Summit lessons

Donald Trump’s summit with Vladimir Putin was less that than a “getting to know you” session. Nothing was signed or formally approved, although Trump appeared a bit dwarfed by the Russian leader. But, besides that which, after all, is in the eye of the beholder, the meeting probably had some beneficial results.

The problem, however, is no one truly knows what was said between the two leaders. Certainly the outcry from some quarters in the United States was over the top. Dan Coats and the gatekeepers practically dismissed the conference as meaningless. Mike Pompeo came home and beat the war drums against Iran, and the befuddled Vice President Mike Pence gave a bellicose speech in one of the Baltic countries. For Trump, his message was being altered even before he returned to the United States.

Simply put, a great many among American’s foreign policy elites do not want an understanding with Russia but a perpetual conflict. To achieve this it is in their interest to depict Trump as a witting pet of Putin, firmly leashed. Republicans quickly tried to remove themselves from the affair before they even knew what had been spoken about. Trump was supposed to be on their leash, not Putin’s. In their view, the president of the United States is simply a child to be manipulated.

In fairness to the “guardians,” Trump made a mess out of the NATO meeting. Had he been shrewd he would have held his powder in Brussels and proceeded to Helsinki. Trump shot himself in the foot by tipping off his critics of what he wanted to do with Putin.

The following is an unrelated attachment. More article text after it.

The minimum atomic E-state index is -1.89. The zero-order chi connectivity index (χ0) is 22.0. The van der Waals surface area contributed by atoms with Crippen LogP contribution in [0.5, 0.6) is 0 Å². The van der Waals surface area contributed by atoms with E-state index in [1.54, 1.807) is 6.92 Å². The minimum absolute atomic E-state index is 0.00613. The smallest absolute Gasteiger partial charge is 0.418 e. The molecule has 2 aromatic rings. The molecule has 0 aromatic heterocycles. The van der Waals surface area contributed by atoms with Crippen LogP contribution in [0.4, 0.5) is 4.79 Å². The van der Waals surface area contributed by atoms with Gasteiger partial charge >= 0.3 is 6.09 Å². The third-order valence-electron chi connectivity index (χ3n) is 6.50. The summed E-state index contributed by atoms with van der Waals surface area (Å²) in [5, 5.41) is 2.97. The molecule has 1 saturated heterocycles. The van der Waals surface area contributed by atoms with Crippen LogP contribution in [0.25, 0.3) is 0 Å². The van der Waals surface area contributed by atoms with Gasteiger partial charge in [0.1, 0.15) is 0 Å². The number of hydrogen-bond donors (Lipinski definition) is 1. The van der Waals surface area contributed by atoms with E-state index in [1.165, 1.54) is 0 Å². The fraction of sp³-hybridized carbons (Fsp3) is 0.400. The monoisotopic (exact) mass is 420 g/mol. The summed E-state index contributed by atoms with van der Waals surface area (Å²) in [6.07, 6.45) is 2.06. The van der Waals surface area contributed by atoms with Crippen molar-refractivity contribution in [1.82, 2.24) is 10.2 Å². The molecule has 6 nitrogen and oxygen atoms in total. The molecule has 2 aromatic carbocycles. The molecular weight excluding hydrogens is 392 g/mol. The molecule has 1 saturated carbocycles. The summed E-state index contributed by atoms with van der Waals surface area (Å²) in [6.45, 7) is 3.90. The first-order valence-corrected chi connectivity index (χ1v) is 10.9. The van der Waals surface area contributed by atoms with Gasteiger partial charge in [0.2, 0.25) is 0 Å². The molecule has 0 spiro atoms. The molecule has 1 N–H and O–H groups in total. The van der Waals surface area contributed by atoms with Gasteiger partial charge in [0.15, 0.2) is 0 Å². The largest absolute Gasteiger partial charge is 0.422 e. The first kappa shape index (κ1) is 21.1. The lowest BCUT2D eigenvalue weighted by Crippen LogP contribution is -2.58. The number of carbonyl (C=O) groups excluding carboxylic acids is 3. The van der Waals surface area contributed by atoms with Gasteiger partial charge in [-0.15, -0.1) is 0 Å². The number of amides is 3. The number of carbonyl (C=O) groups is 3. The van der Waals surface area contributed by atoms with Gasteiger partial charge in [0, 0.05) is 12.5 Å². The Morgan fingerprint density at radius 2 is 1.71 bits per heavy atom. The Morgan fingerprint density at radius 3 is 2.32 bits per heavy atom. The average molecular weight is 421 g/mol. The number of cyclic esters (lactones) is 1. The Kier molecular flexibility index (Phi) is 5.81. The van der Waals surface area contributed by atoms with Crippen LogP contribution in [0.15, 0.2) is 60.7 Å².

But outside of this error, his performance in Helsinki was marred chiefly by criticism of his intelligence forces. Why bring them up at all? By doing that he alerted the usual suspects and they prepared their defenses skillfully. When Trump arrived back, he was practically forced to recant his statement exonerating Russia and was treated by his own staff like he was a defendant in a show trial.

Unfortunately, Trump retracted the retractions, but only after damaging, once again, his credibility. The perception that Trump is not master of his foreign policy is dangerous. The men around him treat him with contempt. John Bolton, who appeared to be his only advisor who realized the dangers of showing up the commander in chief, urged a second Putin visit, this time in Washington. Whether or not the Russian will give him a mulligan is another matter.

But the danger is not so much nuclear war, but that other nations will take their cue from Trump by conducting separate foreign policies. Germany might tilt toward Moscow, if only for the reason that they think that Putin can deliver. Pompeo muddies the waters by behaving increasingly like H.L. McMasters. James “Maddog” Mattis doesn’t help by holding up American aircraft to Turkey. Diplomacy by manipulation could get the U.S. into a worse fix than belligerence.

A blunder can be corrected, but a “push me, pull you” approach is dangerous. Trump does have the right to conduct an alternative foreign policy. His so-called handlers, with the possible exception of Bolton, made things worse by humiliating their boss.


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